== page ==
The transfer of two islands to Saudi Arabia sparks turmoil in Egypt

Several protesters were arrested in Egypt this week as lawmakers approved an accord transferring two Red Sea islands to Saudi Arabia. The islands are uninhabited, but strategically located, and a focus of regional tensions for decades.


A majority of lawmakers in Egypt’s House of Representatives on Wednesday voted in favour of the maritime agreement that would give control of the islands of Tiran and Sanafir to Saudi Arabia – a controversial deal signed by President Abdel Fattah al-Sisi in April 2016, but then rejected by the highest administrative court.

The previous evening police and opponents of the deal clashed in central Cairo, with officers forcefully cracking down on several dozen demonstrators and arresting at least eight people. Last year’s announcement that the islands would be handed over to Riyadh triggered the largest protests since al-Sisi took office in 2014.

The Egyptian and Saudi governments say the two adjacent islands lying at the mouth of the Gulf of Aqaba are Saudi, but have been subject to Egyptian protection since 1950 at the request of Saudi Arabia.


Opponents say al-Sissi is giving away sovereign Egyptian territory to the oil-rich kingdom in exchange for billions of dollars in development aid for the Sinai Peninsula, and because of Riyadh’s backing of the former general’s rise to power from 2013.

The treaty must now be ratified by al-Sisi, but the signature is considered a mere formality. It could nevertheless spark a tug-of-war between Egypt’s legislative and judicial powers, and turn many voters against the powerful president a year before he seeks re-election.

Al-Sissi was confirmed as Egypt’s president in June 2014 after winning 96.1 percent of the vote. Critics however cried foul, accusing the government of tampering with the election calendar and inflating the figure.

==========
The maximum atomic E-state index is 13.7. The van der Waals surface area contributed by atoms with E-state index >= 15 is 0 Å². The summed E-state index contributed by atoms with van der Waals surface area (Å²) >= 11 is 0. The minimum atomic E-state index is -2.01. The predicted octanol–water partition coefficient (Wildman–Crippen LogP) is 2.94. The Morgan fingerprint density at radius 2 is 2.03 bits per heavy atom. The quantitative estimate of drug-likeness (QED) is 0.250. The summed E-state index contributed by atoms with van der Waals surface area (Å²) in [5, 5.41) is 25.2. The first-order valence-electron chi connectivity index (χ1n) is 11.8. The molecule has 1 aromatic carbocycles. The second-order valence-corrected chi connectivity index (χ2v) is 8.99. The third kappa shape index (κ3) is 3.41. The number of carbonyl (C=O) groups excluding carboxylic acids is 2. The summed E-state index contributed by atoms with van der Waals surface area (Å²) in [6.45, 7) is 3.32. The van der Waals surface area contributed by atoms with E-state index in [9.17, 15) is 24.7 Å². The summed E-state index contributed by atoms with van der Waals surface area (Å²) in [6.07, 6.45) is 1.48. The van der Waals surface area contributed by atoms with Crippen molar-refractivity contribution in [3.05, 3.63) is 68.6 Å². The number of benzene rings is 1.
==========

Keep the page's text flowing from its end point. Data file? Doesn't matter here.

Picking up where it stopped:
Generations of Egyptians have grown up learning in school that the Tiran and Sanafir islands belonged to their country, and many continue to remember family members who died defending the territories during the wars with Israel.

The islands have been used in the past to control access and inspect ships travelling through the Gulf of Aqaba, which touches Egypt’s, Saudi Arabia’s, Israel’s and Jordan’s boarders. The straits of Tiran are a mandatory transit point for vessels sailing to and from the Israeli port of Eilat, although Egyptian shipping interference is not part of the current controversy.

Tiran and Sanafir have been mainly under control of the Egyptian military since 1949, although the islands were also occupied for short periods of time by Israel and UN forces. Saudi Arabia formally petitioned for control of the two islands in 1988 and 1989.

Egyptians have argued that their occupation of the islands began much earlier, in 1906, when Egypt and the Ottoman Empire found it was necessary to draw up formal boundaries. In the past Egypt has also highlighted its contribution to the Allied effort during World War II from naval positions on the islands.

But for ordinary Egyptians, their claim on the islands is due to the two wars fought against Israel.

As part of the 1956 Suez Crisis, Israeli brigades invaded Egypt, advancing across the Sinai and routing Egyptian forces. Israel occupied the islands that year, but withdrew in 1957 when UN peacekeepers manned the Egyptian-Israeli armistice line.
Tiran and Sanafir were once again captured by Israel in the 1967 Six-Day War before returning to Egypt under the 1979 Camp David Accords.

Legal wrangling

While the disputed islands have put Egypt at odds with its neighbours in the past, the territories are now sowing division within the country.

Judges and opposition members insist that the January court ruling that scrapped al-Sisi’s agreement with his Saudi counterpart has precedent over Wednesday’s parliamentary vote.

But lawmakers loyal to the president say the House of Representatives is the only entity allowed to rule on matters of national sovereignty.

The Supreme Constitutional Court will rule on who has jurisdiction but has not set a date or even started discussing the issue. Meanwhile, ordinary Egyptians have been left wondering who will have the last word, and if they will continue calling the Tiran and Sanafir islands their own.

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